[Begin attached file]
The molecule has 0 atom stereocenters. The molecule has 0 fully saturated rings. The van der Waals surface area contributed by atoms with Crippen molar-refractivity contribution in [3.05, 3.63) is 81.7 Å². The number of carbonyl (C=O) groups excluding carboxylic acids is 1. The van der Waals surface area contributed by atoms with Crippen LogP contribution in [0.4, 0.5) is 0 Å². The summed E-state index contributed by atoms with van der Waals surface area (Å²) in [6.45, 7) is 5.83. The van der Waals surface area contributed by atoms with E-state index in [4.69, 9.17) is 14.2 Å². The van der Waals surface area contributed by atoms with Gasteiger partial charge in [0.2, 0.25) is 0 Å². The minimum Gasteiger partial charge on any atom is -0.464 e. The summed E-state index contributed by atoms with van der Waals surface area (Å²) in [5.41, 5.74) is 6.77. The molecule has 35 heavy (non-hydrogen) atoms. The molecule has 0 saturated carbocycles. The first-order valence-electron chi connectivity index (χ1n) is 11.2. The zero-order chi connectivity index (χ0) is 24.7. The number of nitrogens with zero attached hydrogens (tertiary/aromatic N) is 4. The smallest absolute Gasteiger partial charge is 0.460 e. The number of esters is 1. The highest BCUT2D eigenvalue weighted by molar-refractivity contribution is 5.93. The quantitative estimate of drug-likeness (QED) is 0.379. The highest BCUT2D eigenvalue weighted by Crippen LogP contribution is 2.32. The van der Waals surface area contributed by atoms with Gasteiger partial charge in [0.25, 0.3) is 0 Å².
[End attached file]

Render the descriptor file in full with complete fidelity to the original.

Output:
The molecule has 0 atom stereocenters. The molecule has 0 fully saturated rings. The van der Waals surface area contributed by atoms with Crippen molar-refractivity contribution in [3.05, 3.63) is 81.7 Å². The number of carbonyl (C=O) groups excluding carboxylic acids is 1. The van der Waals surface area contributed by atoms with Crippen LogP contribution in [0.4, 0.5) is 0 Å². The summed E-state index contributed by atoms with van der Waals surface area (Å²) in [6.45, 7) is 5.83. The van der Waals surface area contributed by atoms with E-state index in [4.69, 9.17) is 14.2 Å². The van der Waals surface area contributed by atoms with Gasteiger partial charge in [0.2, 0.25) is 0 Å². The minimum Gasteiger partial charge on any atom is -0.464 e. The summed E-state index contributed by atoms with van der Waals surface area (Å²) in [5.41, 5.74) is 6.77. The molecule has 35 heavy (non-hydrogen) atoms. The molecule has 0 saturated carbocycles. The first-order valence-electron chi connectivity index (χ1n) is 11.2. The zero-order chi connectivity index (χ0) is 24.7. The number of nitrogens with zero attached hydrogens (tertiary/aromatic N) is 4. The smallest absolute Gasteiger partial charge is 0.460 e. The number of esters is 1. The highest BCUT2D eigenvalue weighted by molar-refractivity contribution is 5.93. The quantitative estimate of drug-likeness (QED) is 0.379. The highest BCUT2D eigenvalue weighted by Crippen LogP contribution is 2.32. The van der Waals surface area contributed by atoms with Gasteiger partial charge in [0.25, 0.3) is 0 Å².